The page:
Florida Property Insurance Reform Continues With Signing Of SB 76
Florida Governor Ron DeSantis enacted the latest addition to efforts to reform Florida’s property insurance market as lawmakers try to stem price hikes and curb insurance litigation that has swelled claims.
Governor Ron DeSantis signed Senate Bill (SB) 76, which is his latest commitment to Florida insurance reform.
This specific bill restructures the litigation rules for contested insurance claims, reducing the time frames associated with them and reducing the exposure of insurers to lawsuits relating to attorney fees.
It also expressly prohibits contractors, adjusters and businesses from using banned advertisements that encourage Floridians to make an insurance claim for roof damage, which has been a particular factor in problems in the state in the United States. over the years, with fines of up to $ 10,000 to be levied if the law is broken.
Commenting on the signing, DeSantis said, “From my early days in office, I have been committed to doing whatever it takes to reduce the burden of property insurance on Florida families. This includes the signing of historic reforms to the benefit allocation process and the appointment of principle judges in our state courts. “
“I congratulate Governor DeSantis for taking action today on critical insurance reform,” added Insurance Commissioner David Altmaier. “Today’s action builds on the commitment shown by the DeSantis administration since day one to make meaningful insurance reforms that help protect all Floridians by promoting long-term sustainability. of the Florida insurance market and keeping our market competitive. Thanks to CFO Patronis, President Simpson, President Sprowls, Senator Boyd, Rep. Rommel, and the Florida legislature for developing this thoughtful legislation. Senate Bill 76 Takes Important Steps To Address The Unique Challenges Facing The Florida Property Insurance Market, Tackle Cost Drivers In The Market, And Help Stabilize Rates For Consumers .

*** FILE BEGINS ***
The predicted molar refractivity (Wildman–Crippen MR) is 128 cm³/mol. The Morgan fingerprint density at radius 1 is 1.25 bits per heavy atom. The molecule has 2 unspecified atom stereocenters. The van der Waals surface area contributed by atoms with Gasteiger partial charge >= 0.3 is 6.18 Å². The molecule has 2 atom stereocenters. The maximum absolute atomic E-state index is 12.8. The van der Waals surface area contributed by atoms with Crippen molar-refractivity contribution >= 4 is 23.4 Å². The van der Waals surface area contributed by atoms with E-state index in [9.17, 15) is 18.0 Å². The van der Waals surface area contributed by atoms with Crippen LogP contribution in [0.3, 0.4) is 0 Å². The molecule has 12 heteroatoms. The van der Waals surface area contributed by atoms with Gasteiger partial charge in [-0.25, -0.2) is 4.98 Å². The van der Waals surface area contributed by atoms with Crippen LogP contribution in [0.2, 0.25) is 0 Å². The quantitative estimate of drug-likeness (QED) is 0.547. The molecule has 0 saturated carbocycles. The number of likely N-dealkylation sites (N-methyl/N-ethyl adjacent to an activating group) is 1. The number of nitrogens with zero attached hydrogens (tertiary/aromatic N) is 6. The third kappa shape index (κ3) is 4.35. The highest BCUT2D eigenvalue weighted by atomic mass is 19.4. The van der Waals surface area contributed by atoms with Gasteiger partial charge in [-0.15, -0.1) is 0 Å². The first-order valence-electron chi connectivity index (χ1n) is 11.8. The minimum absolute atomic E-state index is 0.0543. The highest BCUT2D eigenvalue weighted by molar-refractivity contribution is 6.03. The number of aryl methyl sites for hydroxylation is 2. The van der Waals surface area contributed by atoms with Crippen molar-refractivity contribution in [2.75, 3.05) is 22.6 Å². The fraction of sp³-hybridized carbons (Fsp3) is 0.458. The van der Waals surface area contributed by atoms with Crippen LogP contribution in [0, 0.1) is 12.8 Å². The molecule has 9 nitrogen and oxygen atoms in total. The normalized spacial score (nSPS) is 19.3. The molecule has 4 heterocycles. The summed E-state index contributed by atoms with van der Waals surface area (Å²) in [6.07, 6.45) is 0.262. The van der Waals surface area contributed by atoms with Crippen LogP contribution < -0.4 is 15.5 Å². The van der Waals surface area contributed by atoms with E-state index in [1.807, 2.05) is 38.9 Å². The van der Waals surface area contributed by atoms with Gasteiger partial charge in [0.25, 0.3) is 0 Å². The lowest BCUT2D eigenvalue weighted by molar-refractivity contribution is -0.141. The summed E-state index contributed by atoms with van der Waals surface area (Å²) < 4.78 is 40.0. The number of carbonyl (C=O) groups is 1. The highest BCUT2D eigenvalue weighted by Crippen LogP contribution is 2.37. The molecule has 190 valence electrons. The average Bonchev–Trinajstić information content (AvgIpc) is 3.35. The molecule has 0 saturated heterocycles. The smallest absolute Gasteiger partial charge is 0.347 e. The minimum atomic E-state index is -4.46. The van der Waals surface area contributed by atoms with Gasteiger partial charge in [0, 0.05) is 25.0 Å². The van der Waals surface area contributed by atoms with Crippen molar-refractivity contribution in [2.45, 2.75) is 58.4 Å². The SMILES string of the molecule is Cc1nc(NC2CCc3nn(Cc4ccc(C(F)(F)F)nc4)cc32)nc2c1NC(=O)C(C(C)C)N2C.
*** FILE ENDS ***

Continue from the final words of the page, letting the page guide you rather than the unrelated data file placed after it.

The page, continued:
“Florida has become a beacon for businesses that canvass neighborhoods creating roofing claims that would not otherwise be filed, driving up the cost of insurance for everyone. To mitigate these rising premiums, this legislation bans predatory roofing advertising to prevent the abuse of fraudulent claims by contractors trying to take advantage of homeowners, ”commented Senate Speaker Wilton Simpson. “The bill also establishes fair and reasonable guidelines for the insurer and the insured during the claims process. I am grateful to Senator Boyd for his leadership in guiding this legislation to the finish line and to Governor DeSantis for the strong stand he is taking to ensure that Floridians have more affordable home insurance that they can rely on. count in the horrific circumstances where a house is badly damaged or destroyed.
“Homeownership is the foundation of the American Dream,” said Florida House President Chris Sprowls. “Today’s reforms to our property insurance market help protect that dream for decades to come by strengthening the market, increasing affordability and protecting consumers from fraud and abuse. This thoughtful and bold reform agenda, which defends Florida homeowners, is made possible by the leadership of Governor DeSantis and strong leaders like President Simpson as well as Senator Boyd and Representative Rommel, who have worked diligently on these issues. complexes to protect Floridians across the state. . “